As I promised last week, I am taking you (food-wise) places. First off it’s this recipe: a sweet(-ish) bread with a Caribbean feel to it, made up of coconut milk and lime zest and with just enough rum in it to tingle your nostrils while you knead the dough and when you seem to be unable to stop your hand from reaching for another layer of bread once it’s been baked. Because this is not your average loaf of bread. This is pull-apart, melt-in-your-mouth, I-can’t-seem-to-stop-pulling bread. The gist of it is in the shaping of the loaf. Instead of just rolling it up like a big sausage and slapping it into the loaf tin, this recipe demands a good twenty minutes of precise, measured use of rolling pin and pizza cutter and careful balancing of neat stacks of dough into the waiting loaf tin in order to build your tower of flat squares of dough slathered in butter and flavoured sugar. This engineered process, beautifully described in pictures by Joy (may I just suggest you take a look if you’re going to bake this?) also entails handling a fairly sticky dough, which takes no more time to prepare than your average bread dough but requires a lot more ingredients.
If you’re anything like my mum, at this point you’ll have already lost your will to live and reached for your go-to recipe, muttering something along the lines of “just too much hassle…can’t be bothered…what’s the point…”. Let me just stop you right there, then, and listen to this: pull-apart bread is the best sweet thing to have come out of my oven in a long, long time. It’s the queen of sweet breads. It’s the apotheosis of yeasted concoctions. It will finish within an hour of you taking it out of the oven, your hand reaching for the loaf without your brain wanting it to (or at least that’s what you’ll think). Taste aside, this bread actually is the perfect example to show the great benefit of being part of the food blogging community. I first spotted pull-apart bread filled with cinnamon sugar over at Joy the Baker and then traced the original recipe at Leite’s Culinaria, where this very recipe comes from (link below). After drooling over the mushed up blueberries squeezed in between layers of sweet bread over at Kitchen Corners, I couldn’t help but appreciate the savoury irony of Deb of Smitten Kitchen fame. One recipe suddenly gaining a lot of attention, many re-interpretations of it coming from bloggers all over the world: such is the greatness of food blogs.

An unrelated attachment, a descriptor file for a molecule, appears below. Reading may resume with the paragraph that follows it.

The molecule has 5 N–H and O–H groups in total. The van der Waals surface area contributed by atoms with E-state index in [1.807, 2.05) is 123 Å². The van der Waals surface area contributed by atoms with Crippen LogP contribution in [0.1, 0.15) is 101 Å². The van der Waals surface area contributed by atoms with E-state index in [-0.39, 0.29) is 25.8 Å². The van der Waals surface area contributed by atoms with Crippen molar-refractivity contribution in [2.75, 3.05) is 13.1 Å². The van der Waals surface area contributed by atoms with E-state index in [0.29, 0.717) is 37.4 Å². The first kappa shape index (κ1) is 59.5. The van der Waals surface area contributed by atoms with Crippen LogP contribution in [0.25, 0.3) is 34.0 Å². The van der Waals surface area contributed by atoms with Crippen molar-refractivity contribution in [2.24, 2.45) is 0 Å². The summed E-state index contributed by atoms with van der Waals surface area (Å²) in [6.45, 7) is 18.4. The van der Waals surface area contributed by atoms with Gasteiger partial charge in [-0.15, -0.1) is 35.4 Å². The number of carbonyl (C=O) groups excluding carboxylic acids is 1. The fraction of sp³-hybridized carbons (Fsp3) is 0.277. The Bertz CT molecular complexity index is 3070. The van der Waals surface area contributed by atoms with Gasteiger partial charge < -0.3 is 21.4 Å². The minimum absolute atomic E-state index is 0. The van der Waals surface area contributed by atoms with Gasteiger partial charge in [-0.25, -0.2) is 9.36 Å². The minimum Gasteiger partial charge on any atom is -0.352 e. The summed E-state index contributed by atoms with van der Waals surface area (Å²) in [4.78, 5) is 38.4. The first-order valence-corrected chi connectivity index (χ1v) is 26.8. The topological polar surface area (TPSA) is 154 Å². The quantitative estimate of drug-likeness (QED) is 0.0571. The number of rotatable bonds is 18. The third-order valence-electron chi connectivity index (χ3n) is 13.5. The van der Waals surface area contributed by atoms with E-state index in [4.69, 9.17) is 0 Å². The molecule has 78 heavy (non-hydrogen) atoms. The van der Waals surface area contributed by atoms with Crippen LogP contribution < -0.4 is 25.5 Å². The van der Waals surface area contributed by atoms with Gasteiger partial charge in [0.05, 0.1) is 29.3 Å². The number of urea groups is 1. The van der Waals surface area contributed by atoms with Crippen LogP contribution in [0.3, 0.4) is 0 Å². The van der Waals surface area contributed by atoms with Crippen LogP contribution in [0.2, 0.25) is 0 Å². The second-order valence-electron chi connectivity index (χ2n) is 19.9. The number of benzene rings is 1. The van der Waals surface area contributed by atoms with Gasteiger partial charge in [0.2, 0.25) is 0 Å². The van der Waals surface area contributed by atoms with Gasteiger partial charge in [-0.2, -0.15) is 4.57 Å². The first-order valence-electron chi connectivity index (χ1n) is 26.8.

For the dough, stir together about 3/4 of the flour with sugar, salt and yeast in a bowl and set aside. In a small pan, melt the butter in the coconut milk. As soon as the butter is melted, take off the heat, add the water and let cool for about a minute or so, then add the rum. Pour the liquids into the flour mixture and mix until evenly incorporated. Add the eggs and keep mixing with a silicone or wooden spatula. Add the remaining flour and tip the mixture on to the kitchen counter. Start kneading it until it becomes a smooth, sticky and springy dough, about 5 minutes. Then place the dough in a clean bowl, wrap in cling film and leave to rise in a warm place until doubled in size, about an hour. For the lime sugar, mix the sugar and zest from limes and lemon in a bowl and set aside until needed. Melt the butter if you haven’t already. When the dough is ready, roll it out with the rolling pin until you have a (kind of) rectangle about 0.5 cm thick. With a pastry brush, spread the melted butter evenly on thr surface of the dough. Spread the lime sugar evenly all over the dough and cut it in 4 long strips. Gently lift each strip and place it on top of another one, so that you have a pile of 5 long strips. Now cut the pile crosswise, ending up with 6 stacks of dough, each with a square-like base. Grease and flour your loaf tin, or line it in baking parchment paper like I did (saves on the washing). Start filling the tin with the stacks of dough. To do this, I lifted the tin vertically and gently piled the stacks in it. When you finish, cover the loaf tin with cling film and preheat the oven to 175°C. Leave the bread to prove for about 30 minutes, then bake for 30 to 35 minutes until golden brown. Transfer to a rack and let it cool down for at least 15 minutes before pulling the pull-apart bread apart.